Sculpture titled "Garden Walk" on the main street of Joseph, Oregon. The bronze was made by Ramon Parmenter.

[imgcontainer right] [img:Joseph.jpg] [source]Bill Bishop/Daily Yonder[/source] Sculpture titled “Garden Walk” on the main street of Joseph, Oregon. The bronze was made by Ramon Parmenter. [/imgcontainer]

AT&T’s announcement that it would buy T-Mobile USA for $39 billion will be subject to scrutiny from anti-trust officials in the federal government. AT&T hopes to make the combination a little more palatable by saying the merged company will cover more of rural America. 

The combination of AT&T and T-Mobile will create the largest wireless carrier in the country with 130 million subscribers, according to the Wall Street Journal. That’s a third more than Verizon. AT&T is pitching the deal, in part, as a way to create better wireless service in rural areas, an Obama administration priority. 

AT&T promised to provide 4G wireless services (including broadband) to 95 percent of the population by building more cell towers.

Consumer groups have already started to oppose the merger. The deal would have to be approved by the Federal Communications Commission.

• Farmers are producing a lot of grain, the grain is being stored and that means there are a record number of grain bin accidents

Last year 51 people were engulfed by grain and 26 died, the highest number on record, according to Purdue University. The Chicago Tribune reports:

“In less than 10 seconds, a man who steps into flowing corn can sink up to his chest, becoming immobilized, said Robert Aherin, agriculture safety leader in the agricultural engineering department at the University of Illinois at Urbana-Champaign. Within another 10 seconds, he can be submerged and unable to breathe, essentially drowned in corn.”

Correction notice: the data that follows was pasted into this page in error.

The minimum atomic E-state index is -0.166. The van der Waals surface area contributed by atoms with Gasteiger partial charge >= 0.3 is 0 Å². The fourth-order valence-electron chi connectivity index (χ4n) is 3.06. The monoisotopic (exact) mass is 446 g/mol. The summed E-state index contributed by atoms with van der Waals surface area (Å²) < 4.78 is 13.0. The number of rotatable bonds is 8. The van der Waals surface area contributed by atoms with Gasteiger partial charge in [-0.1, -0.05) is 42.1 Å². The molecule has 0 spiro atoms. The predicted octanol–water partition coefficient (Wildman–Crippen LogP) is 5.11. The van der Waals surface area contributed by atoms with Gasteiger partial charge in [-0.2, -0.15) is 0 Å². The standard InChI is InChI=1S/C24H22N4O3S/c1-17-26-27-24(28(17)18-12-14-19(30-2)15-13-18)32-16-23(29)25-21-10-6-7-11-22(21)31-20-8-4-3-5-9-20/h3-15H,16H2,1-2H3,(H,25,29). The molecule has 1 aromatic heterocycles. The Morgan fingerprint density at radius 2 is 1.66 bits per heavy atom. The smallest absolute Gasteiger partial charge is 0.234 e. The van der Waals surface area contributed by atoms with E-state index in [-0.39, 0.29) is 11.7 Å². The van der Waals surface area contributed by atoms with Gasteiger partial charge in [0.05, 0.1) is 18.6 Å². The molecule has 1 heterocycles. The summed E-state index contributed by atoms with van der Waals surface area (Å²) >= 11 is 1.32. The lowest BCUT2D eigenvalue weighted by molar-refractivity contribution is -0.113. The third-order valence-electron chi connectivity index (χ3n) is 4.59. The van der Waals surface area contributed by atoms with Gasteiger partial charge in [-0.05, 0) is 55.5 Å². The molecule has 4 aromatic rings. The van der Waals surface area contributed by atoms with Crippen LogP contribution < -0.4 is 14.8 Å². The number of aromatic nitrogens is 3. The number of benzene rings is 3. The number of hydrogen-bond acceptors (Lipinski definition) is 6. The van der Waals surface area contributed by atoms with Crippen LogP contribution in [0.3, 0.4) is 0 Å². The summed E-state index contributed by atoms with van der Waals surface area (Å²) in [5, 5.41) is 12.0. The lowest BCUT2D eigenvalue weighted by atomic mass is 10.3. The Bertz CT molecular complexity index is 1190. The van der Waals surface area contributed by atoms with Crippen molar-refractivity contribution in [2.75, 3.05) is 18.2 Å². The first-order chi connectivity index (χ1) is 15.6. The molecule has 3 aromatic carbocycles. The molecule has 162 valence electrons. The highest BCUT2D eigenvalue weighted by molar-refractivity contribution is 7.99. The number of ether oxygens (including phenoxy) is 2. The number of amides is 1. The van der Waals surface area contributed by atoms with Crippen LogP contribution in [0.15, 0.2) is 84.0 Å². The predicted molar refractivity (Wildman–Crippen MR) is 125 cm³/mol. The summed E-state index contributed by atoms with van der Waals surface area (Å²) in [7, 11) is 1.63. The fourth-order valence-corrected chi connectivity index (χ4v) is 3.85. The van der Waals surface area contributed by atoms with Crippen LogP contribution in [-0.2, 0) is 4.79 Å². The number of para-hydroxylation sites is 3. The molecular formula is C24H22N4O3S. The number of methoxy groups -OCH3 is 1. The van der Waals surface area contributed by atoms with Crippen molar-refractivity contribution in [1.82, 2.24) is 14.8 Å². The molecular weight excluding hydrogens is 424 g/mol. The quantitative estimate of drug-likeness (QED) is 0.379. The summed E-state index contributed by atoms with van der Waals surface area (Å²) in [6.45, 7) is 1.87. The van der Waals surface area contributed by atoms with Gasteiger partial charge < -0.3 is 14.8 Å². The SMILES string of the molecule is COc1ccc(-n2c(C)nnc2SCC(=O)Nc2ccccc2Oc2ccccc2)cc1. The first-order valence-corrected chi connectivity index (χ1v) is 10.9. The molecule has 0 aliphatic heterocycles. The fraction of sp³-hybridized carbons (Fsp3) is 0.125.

• The House Agriculture Committee has recommended that food assistance programs be cut instead of farm subsidies, the National Journal reports.

The National Journal reports on the March 15 letter sent to the budget committee:

The letter emphasizes recent reductions in the committee’s budget due to renegotiated insurance deals and higher food prices, which have reduced or temporarily eliminated the cost of some conditional subsidies. But it argues that SNAP (Supplemental Nutrition Assistance Program) — which grew more expensive during the recession as unemployment increased the number of people who were eligible and as Congress expanded benefits under the economic stimulus law — could be a target for cuts. SNAP makes up the bulk of the USDA’s budget.

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